Evolutionary Trajectories and Biogeochemical Impacts of Marine Eukaryotic Phytoplankton

DSpace/Manakin Repository

Evolutionary Trajectories and Biogeochemical Impacts of Marine Eukaryotic Phytoplankton

Citable link to this page

 

 
Title: Evolutionary Trajectories and Biogeochemical Impacts of Marine Eukaryotic Phytoplankton
Author: Knoll, Andrew; Falkowski, Paul G.; Grzebyk, Daniel; Finkel, Zoe V.; Katz, Miriam E.

Note: Order does not necessarily reflect citation order of authors.

Citation: Katz, Miriam E., Zoe V. Finkel, Daniel Grzebyk, Andrew H. Knoll, and Paul G. Falkowski. 2004. Evolutionary trajectories and biogeochemical impacts of marine eukaryotic phytoplankton. Annual Review of Ecology, Evolution, and Systematics 35:523-556.
Access Status: Full text of the requested work is not available in DASH at this time (“dark deposit”). For more information on dark deposits, see our FAQ.
Full Text & Related Files:
Abstract: The evolutionary succession of marine photoautotrophs began with the origin of photosynthesis in the Archean Eon, perhaps as early as 3.8 billion years ago. Since that time, Earth's atmosphere, continents, and oceans have undergone substantial cyclic and secular physical, chemical, and biological changes that selected for different phytoplankton taxa. Early in the history of eukaryotic algae, between 1.6 and 1.2 billion years ago, an evolutionary schism gave rise to "green" (chlorophyll b-containing) and "red" (chlorophyll c-containing) plastid groups. Members of the "green" plastid line were important constituents of Neoproterozoic and Paleozoic oceans, and, ultimately, one green clade colonized land. By the mid-Mesozoic, the green line had become ecologically less important in the oceans. In its place, three groups of chlorophyll c-containing eukaryotes, the dinoflagellates, coccolithophorids, and diatoms, began evolutionary trajectories that have culminated in ecological dominance in the contemporary oceans. Breakup of the supercontinent Pangea, continental shelf flooding, and changes in ocean redox chemistry may all have contributed to this evolutionary transition. At the same time, the evolution of these modem eukaryotic taxa has influenced both the structure of marine food webs and global biogeochemical cycles.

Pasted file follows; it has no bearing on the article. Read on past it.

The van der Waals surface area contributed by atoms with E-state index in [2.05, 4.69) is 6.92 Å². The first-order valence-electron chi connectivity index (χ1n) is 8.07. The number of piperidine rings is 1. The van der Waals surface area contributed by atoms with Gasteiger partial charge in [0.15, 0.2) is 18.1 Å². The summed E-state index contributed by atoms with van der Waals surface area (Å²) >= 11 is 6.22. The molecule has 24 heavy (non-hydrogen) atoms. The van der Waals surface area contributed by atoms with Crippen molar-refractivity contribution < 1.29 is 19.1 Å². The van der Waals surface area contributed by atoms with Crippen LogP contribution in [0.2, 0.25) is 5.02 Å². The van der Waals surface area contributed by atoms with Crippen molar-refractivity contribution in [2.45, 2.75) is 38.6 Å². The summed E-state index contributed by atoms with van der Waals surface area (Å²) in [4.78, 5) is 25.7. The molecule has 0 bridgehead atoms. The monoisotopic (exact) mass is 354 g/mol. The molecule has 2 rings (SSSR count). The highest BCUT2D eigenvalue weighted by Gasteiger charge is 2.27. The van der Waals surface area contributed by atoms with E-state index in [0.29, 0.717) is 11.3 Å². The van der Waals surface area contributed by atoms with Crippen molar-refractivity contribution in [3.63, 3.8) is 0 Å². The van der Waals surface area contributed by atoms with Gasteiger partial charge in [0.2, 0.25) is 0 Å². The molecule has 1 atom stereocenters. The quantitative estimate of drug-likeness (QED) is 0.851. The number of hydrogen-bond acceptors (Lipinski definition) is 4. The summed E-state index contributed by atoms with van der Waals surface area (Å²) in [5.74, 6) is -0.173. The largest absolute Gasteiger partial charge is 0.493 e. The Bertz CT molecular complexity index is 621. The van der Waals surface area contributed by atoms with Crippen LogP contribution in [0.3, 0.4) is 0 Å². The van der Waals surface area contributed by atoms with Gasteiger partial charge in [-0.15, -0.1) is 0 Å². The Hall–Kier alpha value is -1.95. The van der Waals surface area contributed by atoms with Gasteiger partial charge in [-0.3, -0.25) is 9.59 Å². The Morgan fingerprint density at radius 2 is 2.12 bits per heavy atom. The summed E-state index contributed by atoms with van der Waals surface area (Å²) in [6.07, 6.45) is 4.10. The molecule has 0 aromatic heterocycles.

Published Version: http://dx.doi.org/10.1146/annurev.ecolsys.35.112202.130137
Other Sources: http://geology.rutgers.edu:16080/pdf/Katz.etal.2004.AREES.pdf
Citable link to this page: http://nrs.harvard.edu/urn-3:HUL.InstRepos:3645426
Downloads of this work:

Show full Dublin Core record

This item appears in the following Collection(s)

 
 

Search DASH


Advanced Search
 
 

Submitters